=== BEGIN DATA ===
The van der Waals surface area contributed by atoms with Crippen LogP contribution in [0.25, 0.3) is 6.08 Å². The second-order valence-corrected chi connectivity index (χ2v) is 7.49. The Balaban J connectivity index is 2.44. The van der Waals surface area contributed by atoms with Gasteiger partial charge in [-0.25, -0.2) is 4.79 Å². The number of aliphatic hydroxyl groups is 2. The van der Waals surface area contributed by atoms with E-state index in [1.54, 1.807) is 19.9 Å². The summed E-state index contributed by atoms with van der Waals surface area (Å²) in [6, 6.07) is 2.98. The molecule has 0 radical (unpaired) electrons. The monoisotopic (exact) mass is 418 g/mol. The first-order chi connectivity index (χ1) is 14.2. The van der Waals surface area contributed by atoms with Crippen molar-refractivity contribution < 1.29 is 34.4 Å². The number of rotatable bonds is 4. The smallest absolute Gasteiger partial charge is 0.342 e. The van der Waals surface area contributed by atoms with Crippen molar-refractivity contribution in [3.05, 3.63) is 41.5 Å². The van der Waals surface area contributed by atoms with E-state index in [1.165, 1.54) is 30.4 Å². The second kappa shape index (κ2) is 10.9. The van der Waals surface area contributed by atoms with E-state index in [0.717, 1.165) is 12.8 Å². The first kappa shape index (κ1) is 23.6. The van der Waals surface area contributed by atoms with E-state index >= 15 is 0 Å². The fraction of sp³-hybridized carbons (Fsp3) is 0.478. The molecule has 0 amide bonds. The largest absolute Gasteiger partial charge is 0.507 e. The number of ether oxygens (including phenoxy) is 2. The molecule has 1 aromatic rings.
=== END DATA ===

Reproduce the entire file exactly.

The van der Waals surface area contributed by atoms with Crippen LogP contribution in [0.25, 0.3) is 6.08 Å². The second-order valence-corrected chi connectivity index (χ2v) is 7.49. The Balaban J connectivity index is 2.44. The van der Waals surface area contributed by atoms with Gasteiger partial charge in [-0.25, -0.2) is 4.79 Å². The number of aliphatic hydroxyl groups is 2. The van der Waals surface area contributed by atoms with E-state index in [1.54, 1.807) is 19.9 Å². The summed E-state index contributed by atoms with van der Waals surface area (Å²) in [6, 6.07) is 2.98. The molecule has 0 radical (unpaired) electrons. The monoisotopic (exact) mass is 418 g/mol. The first-order chi connectivity index (χ1) is 14.2. The van der Waals surface area contributed by atoms with Crippen molar-refractivity contribution < 1.29 is 34.4 Å². The number of rotatable bonds is 4. The smallest absolute Gasteiger partial charge is 0.342 e. The van der Waals surface area contributed by atoms with Crippen molar-refractivity contribution in [3.05, 3.63) is 41.5 Å². The van der Waals surface area contributed by atoms with E-state index in [1.165, 1.54) is 30.4 Å². The second kappa shape index (κ2) is 10.9. The van der Waals surface area contributed by atoms with E-state index in [0.717, 1.165) is 12.8 Å². The first kappa shape index (κ1) is 23.6. The van der Waals surface area contributed by atoms with E-state index >= 15 is 0 Å². The fraction of sp³-hybridized carbons (Fsp3) is 0.478. The molecule has 0 amide bonds. The largest absolute Gasteiger partial charge is 0.507 e. The number of ether oxygens (including phenoxy) is 2. The molecule has 1 aromatic rings.